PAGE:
This function computes a matrix of pairwise distances from DNA sequences using a model of DNA evolution. Eleven substitution models (and the raw distance) are currently available.
dist.dna(x, model = "K80", variance = FALSE, gamma = FALSE, pairwise.deletion = FALSE, base.freq = NULL, as.matrix = FALSE)
a matrix or a list containing the DNA sequences; this must be
a character string specifying the evolutionary model to be
used; must be one of
a logical indicating whether to compute the variances
of the distances; defaults to
a value for the gamma parameter possibly used to apply a correction to the distances (by default no correction is applied).
a logical indicating whether to delete the
sites with missing data in a pairwise way. The default is to delete
the sites with at least one missing data for all sequences (ignored
the base frequencies to be used in the computations (if applicable). By default, the base frequencies are computed from the whole set of sequences.
a logical indicating whether to return the results as a matrix. The default is to return an object of class dist.
The molecular evolutionary models available through the option
model have been extensively described in the literature. A
brief description is given below; more details can be found in the
N: This is simply the proportion or the number of
sites that differ between each pair of sequences. This may be useful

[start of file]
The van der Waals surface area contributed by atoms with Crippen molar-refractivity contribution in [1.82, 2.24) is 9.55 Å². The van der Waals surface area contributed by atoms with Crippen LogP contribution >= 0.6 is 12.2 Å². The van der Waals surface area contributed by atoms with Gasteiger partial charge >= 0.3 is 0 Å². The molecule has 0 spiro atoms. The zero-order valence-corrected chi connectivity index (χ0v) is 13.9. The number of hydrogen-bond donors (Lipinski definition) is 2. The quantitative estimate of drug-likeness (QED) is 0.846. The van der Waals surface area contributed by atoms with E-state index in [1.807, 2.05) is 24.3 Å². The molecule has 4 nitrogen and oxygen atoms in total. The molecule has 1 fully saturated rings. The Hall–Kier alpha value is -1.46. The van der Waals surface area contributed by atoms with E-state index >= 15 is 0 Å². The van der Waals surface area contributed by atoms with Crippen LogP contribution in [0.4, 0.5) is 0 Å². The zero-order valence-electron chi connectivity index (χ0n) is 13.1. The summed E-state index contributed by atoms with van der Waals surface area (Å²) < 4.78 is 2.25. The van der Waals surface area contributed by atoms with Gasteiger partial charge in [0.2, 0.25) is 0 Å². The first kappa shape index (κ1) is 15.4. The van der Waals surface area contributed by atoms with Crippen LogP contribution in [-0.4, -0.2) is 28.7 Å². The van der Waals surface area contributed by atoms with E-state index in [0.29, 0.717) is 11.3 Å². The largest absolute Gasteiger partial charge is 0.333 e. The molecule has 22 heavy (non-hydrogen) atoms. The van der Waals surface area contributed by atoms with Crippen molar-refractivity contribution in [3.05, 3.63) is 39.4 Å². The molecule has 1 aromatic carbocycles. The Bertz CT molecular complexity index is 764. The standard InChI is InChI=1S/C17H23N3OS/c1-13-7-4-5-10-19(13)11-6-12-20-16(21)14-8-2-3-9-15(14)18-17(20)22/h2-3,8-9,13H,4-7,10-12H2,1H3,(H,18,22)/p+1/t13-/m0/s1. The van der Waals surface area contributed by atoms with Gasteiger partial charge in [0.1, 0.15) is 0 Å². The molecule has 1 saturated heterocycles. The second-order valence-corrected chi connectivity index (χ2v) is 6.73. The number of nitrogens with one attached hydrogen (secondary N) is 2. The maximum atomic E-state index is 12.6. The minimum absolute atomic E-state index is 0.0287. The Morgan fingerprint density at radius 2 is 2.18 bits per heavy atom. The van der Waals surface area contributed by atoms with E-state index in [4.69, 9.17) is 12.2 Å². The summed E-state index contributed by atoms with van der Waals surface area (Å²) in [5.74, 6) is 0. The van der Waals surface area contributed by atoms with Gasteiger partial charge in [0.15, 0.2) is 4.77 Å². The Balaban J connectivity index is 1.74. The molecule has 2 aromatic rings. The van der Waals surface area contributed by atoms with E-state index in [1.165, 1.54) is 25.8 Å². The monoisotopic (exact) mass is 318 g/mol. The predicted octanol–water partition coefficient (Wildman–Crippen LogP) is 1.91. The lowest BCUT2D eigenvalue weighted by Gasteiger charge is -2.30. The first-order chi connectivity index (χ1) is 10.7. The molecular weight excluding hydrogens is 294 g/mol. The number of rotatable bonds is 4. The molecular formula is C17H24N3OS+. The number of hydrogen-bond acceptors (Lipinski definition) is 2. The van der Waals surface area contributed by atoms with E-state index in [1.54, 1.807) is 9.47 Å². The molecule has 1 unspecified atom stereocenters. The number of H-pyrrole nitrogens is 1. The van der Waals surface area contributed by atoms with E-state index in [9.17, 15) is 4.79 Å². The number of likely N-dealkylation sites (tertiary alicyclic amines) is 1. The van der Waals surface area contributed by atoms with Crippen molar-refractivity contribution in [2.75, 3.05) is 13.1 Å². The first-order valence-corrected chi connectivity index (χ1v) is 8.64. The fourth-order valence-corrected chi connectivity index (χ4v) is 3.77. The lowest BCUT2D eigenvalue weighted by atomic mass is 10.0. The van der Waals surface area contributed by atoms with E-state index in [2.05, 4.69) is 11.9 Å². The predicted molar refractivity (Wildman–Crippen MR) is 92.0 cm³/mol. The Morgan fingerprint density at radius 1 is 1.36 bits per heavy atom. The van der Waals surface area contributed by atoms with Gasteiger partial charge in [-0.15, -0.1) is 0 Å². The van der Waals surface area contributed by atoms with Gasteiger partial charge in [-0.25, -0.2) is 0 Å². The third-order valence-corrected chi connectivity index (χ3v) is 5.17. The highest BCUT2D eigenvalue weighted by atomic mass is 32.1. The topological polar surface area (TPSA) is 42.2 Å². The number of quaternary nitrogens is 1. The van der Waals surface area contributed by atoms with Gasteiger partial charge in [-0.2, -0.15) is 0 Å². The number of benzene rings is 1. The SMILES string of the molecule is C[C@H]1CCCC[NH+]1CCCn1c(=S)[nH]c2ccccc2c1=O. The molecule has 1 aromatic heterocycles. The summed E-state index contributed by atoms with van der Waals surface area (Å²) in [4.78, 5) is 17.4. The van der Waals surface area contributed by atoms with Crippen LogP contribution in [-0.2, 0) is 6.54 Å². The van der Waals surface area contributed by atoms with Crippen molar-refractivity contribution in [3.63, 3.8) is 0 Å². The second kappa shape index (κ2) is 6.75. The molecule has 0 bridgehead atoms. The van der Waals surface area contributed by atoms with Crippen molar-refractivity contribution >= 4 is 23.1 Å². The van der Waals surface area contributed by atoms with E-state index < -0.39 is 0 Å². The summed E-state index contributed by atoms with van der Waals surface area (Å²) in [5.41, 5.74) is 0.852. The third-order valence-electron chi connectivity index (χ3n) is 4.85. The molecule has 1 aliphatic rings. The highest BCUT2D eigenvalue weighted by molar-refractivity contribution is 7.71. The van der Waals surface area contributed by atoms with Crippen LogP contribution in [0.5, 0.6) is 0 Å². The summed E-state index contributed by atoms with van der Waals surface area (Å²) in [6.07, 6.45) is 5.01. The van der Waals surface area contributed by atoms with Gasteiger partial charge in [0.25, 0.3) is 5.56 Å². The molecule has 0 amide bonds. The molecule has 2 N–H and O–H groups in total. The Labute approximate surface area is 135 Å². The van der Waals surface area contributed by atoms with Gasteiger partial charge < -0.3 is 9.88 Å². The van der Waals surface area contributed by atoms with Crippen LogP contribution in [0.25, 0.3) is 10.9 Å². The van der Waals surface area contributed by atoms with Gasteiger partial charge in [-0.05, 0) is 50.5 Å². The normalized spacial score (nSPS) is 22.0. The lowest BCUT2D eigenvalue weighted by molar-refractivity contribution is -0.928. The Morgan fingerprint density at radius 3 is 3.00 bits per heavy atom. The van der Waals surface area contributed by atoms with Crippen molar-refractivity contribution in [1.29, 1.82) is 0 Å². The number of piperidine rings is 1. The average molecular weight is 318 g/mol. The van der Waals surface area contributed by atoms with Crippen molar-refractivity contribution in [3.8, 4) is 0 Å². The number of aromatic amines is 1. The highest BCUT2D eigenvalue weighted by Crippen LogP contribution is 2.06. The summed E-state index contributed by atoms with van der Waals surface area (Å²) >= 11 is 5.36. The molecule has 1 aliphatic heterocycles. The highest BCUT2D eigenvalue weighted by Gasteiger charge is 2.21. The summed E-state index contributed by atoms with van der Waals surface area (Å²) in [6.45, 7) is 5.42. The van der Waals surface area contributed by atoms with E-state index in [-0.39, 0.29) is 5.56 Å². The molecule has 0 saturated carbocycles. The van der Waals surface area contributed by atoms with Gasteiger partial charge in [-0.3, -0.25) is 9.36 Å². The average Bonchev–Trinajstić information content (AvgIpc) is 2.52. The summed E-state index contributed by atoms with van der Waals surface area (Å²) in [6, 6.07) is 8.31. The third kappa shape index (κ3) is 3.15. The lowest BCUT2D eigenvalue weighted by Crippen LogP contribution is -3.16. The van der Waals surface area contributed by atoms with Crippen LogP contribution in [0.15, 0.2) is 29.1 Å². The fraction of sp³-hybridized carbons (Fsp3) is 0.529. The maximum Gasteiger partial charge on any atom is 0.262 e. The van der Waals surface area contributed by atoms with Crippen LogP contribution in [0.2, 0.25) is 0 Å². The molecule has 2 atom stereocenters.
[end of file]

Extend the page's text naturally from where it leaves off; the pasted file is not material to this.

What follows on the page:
to draw “saturation plots”. The options
gamma have no effect, but
TV: These are the numbers of transitions and
JC69: This model was developed by Jukes and Cantor (1969). It
assumes that all substitutions (i.e. a change of a base by another
one) have the same probability. This probability is the same for all
sites along the DNA sequence. This last assumption can be relaxed by
assuming that the substition rate varies among site following a
gamma distribution which parameter must be given by the user. By
default, no gamma correction is applied. Another assumption is that
the base frequencies are balanced and thus equal to 0.25.
K80: The distance derived by Kimura (1980), sometimes referred
to as “Kimura's 2-parameters distance”, has the same underlying
assumptions than the Jukes–Cantor distance except that two kinds of
substitutions are considered: transitions (A <-> G, C <-> T), and
transversions (A <-> C, A <-> T, C <-> G, G <-> T). They are assumed
to have different probabilities. A transition is the substitution of
a purine (C, T) by another one, or the substitution of a pyrimidine
(A, G) by another one. A transversion is the substitution of a
purine by a pyrimidine, or vice-versa. Both transition and
transversion rates are the same for all sites along the DNA
sequence. Jin and Nei (1990) modified the Kimura model to allow for